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It’s a 2017 with 40k miles. It happens about once a week which is why they haven’t been able to replicate it. But when it happens it jerks so hard I feel like the car’s been hit. It will happen over and over until I shut off the car and restart it.
What model do you have? EXL and below have 6 speed while Touring and Elite have 9 speed.
 

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Have you ever had the transmission fluid changed? That would probably be my starting point. The thread below has more suggestions for a similar-sounding issue. There is a TSB for low-speed "judder" on the 6-speed transmission in your EXL. Of course, dealer has to observe it before they will apply the TSB.

 

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Both of you guys are most probably having an issue with VCM. You could purchase an S-VCM or a VCM muzzler ll and the issue should be gone.
 

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Both of you guys are most probably having an issue with VCM. You could purchase an S-VCM or a VCM muzzler ll and the issue should be gone.
VCM appears to exacerbate torque convertor issues that rear up with burned up fluid. With clean fluid the symptoms would probably go away or be reduced. (Thinking of @Nail Grease "RPM dance of death") I agree that S-VCM or VCM Tuner II Advanced (Not Muzzler II, which is one of the older resistor-based devices which I don't recommend) should be installed on all Honda V-6s, but it won't cure the problem if the ATF is burned up.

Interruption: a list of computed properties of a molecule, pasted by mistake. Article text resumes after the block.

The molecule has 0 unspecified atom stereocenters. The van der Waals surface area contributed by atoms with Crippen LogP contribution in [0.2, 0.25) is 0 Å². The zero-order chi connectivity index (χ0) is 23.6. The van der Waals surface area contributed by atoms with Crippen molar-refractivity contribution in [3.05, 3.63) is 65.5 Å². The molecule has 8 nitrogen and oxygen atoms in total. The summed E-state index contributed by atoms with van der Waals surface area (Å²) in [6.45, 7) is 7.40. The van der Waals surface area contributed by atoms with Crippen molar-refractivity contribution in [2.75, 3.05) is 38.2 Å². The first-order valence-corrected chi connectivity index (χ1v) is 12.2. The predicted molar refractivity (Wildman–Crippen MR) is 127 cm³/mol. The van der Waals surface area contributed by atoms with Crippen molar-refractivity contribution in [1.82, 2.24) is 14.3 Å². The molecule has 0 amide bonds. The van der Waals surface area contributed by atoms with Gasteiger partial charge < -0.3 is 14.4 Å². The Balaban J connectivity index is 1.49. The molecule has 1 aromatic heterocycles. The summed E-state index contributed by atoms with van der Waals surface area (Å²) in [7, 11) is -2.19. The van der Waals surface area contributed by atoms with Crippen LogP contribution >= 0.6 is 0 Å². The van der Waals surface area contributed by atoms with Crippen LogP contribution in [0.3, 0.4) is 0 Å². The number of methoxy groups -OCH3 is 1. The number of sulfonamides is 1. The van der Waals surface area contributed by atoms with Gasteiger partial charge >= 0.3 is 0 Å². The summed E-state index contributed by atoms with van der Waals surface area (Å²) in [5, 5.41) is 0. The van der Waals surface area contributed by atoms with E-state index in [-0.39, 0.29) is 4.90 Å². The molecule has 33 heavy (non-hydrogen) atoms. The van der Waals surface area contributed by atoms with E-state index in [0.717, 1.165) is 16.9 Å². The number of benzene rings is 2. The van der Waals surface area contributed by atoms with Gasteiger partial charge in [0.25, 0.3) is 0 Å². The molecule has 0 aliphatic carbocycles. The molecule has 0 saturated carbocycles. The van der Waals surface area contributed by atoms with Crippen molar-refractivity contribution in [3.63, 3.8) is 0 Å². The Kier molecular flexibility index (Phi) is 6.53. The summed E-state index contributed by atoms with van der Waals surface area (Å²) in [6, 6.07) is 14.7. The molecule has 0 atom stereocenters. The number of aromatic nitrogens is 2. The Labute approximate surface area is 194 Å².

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Have you ever had the transmission fluid changed? That would probably be my starting point. The thread below has more suggestions for a similar-sounding issue. There is a TSB for low-speed "judder" on the 6-speed transmission in your EXL. Of course, dealer has to observe it before they will apply the TSB.

Thanks for the advice. They changed the transmission fluid yesterday but the problem was happening again this morning.
 

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VCM appears to exacerbate torque convertor issues that rear up with burned up fluid. With clean fluid the symptoms would probably go away or be reduced. (Thinking of @Nail Grease "RPM dance of death") I agree that S-VCM or VCM Tuner II Advanced (Not Muzzler II, which is one of the older resistor-based devices which I don't recommend) should be installed on all Honda V-6s, but it won't cure the problem if the ATF is burned up.
Based on my experience SVCM is not the absolute cure. Instead, it revealed issue I haven't experienced without it.
 

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Thanks for the advice. They changed the transmission fluid yesterday but the problem was happening again this morning.
We have a 2018 EX-L, just purchased in July with 58k miles. The day after buying the car, the dash showed Transmission System Problem warning. Dealer changed the fluid,said it was fixed. 3 days later, the same warning came up. Trouble code P0741 was set by the computer. Honda installed new torque converter on warranty.

You may have a similar issue, just not severe enough to trigger the transmission warning on the dash. Document everything that happens and what the dealer does. Ask him what diagnostic codes come up when they work on the car. Get this information in writing on the service record. A slipping torque converter lockup clutch was the cause of our problem. If left unrepaired, this can overheat the fluid and damage the entire transmission. VCM seems to be responsible for early failure of the torque converter lockup clutch.

You still have both time and miles remaining on your Honda powertrain warranty. Keep on top of this issue and document the details, so you can prove that any failure occurred under warranty.